Late 1960s Schwinn Racer Question...

Discussion in 'Cycling Equipment' started by [email protected], Jun 15, 2004.

  1. Hi,


    First off, thanks to everyone who responded to my previous 2 posts on
    my Puch Prima. You were all a great help.

    Latest question; I bought a Schwinn Racer from a garage sale and the
    owner told me it was about 35 years old. It appears to be a 3 speed
    with "indexed" shifting, but it's done without derailleurs. Instead,
    a cable connects the shift activator directly to the rear wheel to
    (presumably) activate an interior mechanism. I have the following
    questions:

    1) How do I disconnect this from the wheel? I need to replace the
    rear tire and I can't because the cable is in the way.

    2) How does this shifting mechanism work? It looks really
    interesting, especially since all the previous shifters I have seen
    were derailleurs.

    3) Are there any sites where I can find more information on this bike?


    Thanks in advance.
     
    Tags:


  2. Ted Bennett

    Ted Bennett Guest

    [email protected] wrote:

    > Hi,
    >
    >
    > First off, thanks to everyone who responded to my previous 2 posts on
    > my Puch Prima. You were all a great help.
    >
    > Latest question; I bought a Schwinn Racer from a garage sale and the
    > owner told me it was about 35 years old. It appears to be a 3 speed
    > with "indexed" shifting, but it's done without derailleurs. Instead,
    > a cable connects the shift activator directly to the rear wheel to
    > (presumably) activate an interior mechanism. I have the following
    > questions:
    >
    > 1) How do I disconnect this from the wheel? I need to replace the
    > rear tire and I can't because the cable is in the way.
    >
    > 2) How does this shifting mechanism work? It looks really
    > interesting, especially since all the previous shifters I have seen
    > were derailleurs.
    >
    > 3) Are there any sites where I can find more information on this bike?
    >
    >
    > Thanks in advance.


    You are an owner of a 3-speed internally geared hub. It uses a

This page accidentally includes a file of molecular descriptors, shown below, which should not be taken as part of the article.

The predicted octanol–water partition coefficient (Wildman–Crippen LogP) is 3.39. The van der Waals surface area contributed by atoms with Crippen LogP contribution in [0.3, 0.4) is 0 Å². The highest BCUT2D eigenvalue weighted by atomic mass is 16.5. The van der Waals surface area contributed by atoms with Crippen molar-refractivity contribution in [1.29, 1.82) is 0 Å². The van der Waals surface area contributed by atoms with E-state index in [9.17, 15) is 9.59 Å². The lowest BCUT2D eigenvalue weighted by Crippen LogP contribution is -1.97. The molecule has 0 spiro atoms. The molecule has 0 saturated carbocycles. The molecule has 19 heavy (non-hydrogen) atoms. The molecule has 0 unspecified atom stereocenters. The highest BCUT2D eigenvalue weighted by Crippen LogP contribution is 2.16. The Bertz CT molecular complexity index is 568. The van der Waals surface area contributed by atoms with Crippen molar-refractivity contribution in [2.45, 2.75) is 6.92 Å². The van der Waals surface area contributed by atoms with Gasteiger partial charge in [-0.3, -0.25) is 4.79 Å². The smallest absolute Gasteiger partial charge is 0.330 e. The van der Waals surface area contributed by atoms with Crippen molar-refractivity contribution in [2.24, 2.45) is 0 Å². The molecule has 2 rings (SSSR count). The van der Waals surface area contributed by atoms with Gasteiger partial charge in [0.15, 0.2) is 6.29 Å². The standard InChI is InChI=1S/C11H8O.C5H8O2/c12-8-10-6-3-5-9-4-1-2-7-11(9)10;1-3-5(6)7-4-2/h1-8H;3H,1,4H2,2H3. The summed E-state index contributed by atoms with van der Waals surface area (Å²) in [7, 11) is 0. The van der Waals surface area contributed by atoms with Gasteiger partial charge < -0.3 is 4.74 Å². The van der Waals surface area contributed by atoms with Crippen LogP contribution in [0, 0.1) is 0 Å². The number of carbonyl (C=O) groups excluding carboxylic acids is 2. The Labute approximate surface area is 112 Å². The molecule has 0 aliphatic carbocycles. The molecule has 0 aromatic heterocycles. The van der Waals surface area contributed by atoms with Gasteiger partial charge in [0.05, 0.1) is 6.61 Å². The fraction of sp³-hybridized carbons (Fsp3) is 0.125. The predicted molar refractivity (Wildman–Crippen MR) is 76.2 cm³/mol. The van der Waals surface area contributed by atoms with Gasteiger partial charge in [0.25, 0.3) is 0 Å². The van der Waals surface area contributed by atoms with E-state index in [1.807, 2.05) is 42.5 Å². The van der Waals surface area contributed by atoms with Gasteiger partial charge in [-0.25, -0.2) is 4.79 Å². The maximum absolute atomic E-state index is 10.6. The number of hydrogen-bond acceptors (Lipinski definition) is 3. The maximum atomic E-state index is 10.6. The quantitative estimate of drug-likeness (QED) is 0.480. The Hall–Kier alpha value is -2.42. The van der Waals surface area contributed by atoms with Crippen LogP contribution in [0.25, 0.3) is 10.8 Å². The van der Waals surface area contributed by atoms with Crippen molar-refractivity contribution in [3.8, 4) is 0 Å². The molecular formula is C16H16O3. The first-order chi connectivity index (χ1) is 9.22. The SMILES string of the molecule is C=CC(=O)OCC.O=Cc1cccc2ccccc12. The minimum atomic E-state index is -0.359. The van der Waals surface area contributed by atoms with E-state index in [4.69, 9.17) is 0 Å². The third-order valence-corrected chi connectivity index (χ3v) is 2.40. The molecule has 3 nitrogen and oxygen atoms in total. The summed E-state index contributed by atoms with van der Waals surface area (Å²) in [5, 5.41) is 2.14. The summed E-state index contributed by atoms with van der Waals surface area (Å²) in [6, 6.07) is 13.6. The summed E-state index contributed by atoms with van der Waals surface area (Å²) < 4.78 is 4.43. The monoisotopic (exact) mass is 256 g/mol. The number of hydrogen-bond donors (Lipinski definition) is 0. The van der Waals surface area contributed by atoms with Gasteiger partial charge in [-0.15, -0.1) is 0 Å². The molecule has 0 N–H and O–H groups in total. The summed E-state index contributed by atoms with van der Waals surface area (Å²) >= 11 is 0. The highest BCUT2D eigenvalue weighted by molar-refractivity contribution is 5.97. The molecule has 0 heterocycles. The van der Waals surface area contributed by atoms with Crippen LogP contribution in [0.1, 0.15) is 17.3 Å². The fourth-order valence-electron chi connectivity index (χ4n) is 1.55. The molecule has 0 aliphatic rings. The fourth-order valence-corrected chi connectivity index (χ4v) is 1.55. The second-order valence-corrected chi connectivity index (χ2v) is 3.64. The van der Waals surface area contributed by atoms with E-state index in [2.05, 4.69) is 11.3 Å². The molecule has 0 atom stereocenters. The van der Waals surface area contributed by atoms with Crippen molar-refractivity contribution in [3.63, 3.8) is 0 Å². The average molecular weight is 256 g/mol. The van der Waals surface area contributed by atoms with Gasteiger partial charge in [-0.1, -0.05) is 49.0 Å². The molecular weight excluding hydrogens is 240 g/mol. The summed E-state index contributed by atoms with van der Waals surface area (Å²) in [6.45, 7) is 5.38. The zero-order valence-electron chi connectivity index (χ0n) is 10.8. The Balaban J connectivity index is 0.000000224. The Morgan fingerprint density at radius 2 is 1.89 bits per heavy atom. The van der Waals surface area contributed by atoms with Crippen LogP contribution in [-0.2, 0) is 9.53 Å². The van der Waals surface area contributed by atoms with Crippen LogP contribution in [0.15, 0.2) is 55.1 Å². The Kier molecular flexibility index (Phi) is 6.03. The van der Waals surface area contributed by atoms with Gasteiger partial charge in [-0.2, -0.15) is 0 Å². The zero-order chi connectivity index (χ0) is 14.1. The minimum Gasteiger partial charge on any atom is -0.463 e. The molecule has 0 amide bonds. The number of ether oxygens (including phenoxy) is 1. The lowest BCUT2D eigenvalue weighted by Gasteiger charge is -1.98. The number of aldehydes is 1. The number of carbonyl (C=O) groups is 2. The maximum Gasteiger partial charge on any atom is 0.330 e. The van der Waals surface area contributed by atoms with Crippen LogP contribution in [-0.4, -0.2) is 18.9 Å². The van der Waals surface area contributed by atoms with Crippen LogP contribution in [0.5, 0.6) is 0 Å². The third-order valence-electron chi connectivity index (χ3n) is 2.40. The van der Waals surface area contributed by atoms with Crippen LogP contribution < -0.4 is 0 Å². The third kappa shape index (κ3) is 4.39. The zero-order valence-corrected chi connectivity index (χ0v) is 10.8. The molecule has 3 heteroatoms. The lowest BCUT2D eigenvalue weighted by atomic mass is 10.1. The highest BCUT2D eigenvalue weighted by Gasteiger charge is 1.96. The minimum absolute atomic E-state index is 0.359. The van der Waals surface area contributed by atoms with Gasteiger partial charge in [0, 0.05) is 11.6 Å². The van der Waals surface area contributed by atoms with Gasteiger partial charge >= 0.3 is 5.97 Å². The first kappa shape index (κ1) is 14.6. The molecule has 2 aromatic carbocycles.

planetary, or epicyclic, gear system to get the trio of ratios. These
    things are very common; many thousands of examples are in daily use
    worldwide.

    The shifting cable is attached to a small chain which enters the center
    of the axle. It can be unscrewed from its attachment inside the hub, or
    alternatively there may be a detachable connection between the actuating
    chain and the shift cable.

    Internally geared hubs have some advantages over derailer gears. You
    can shift at a standstill, the works are protected from the weather, and
    a chainguard can be fitted, which will dramatically increase chain life.
    However in any gear except direct drive, there are mechanical losses
    which are somewhat greater than a clean and lubricated derailler system.
    Geared hubs are currently available in 2, 3, 5, 7, 8, and 14 speeds.

    To learn more, visit http://www.rohloffusa.com/frame.htm
    or http://www.sheldonbrown.com/sturmey-archer.html

    Sheldon's pages have a tremendous amount of info, and will help you
    identify your hub and service it.

    --
    Ted Bennett
    Portland OR
     
  3. Werehatrack

    Werehatrack Guest

    On 15 Jun 2004 20:31:56 -0700, [email protected] may have said:

    >Latest question; I bought a Schwinn Racer from a garage sale and the
    >owner told me it was about 35 years old. It appears to be a 3 speed
    >with "indexed" shifting, but it's done without derailleurs.


    Yup. Almost certainly a Sturmey-Archer internally geared hub. It
    probably has a little flip-top oil port on it, between the rows of
    ports. Give it a small squirt of motor oil in there once in a while.

    > Instead,
    >a cable connects the shift activator directly to the rear wheel to
    >(presumably) activate an interior mechanism. I have the following
    >questions:
    >
    >1) How do I disconnect this from the wheel? I need to replace the
    >rear tire and I can't because the cable is in the way.


    Where the cable connects to the short piece of chain coming out of the
    hub end, there's a knurled jamring and a knurled cable end; the cable
    unscrews from the chain there. Loosen the jamring by backing it off a
    half turn or so, and you can unscrew the cable end off of the chain
    assembly. The jamring keeps the adjustment from getting out of whack;
    when reassembling, adjust for proper shifting as detailed in the
    instructions on Sheldon Brown's website, and make sure that the
    jamring is tightened back up against the cable end to lock it in
    place.

    >2) How does this shifting mechanism work? It looks really
    >interesting, especially since all the previous shifters I have seen
    >were derailleurs.


    It uses a planetary gear system inside the hub; the cable's motion
    shifts bits inside to determine which part of the assembly is engaged
    with what. Automotive automatic transmissions use the same kind of
    gear assemblies.



    --
    My email address is antispammed; pull WEEDS if replying via e-mail.
    Typoes are not a bug, they're a feature.
    Words processed in a facility that contains nuts.
     
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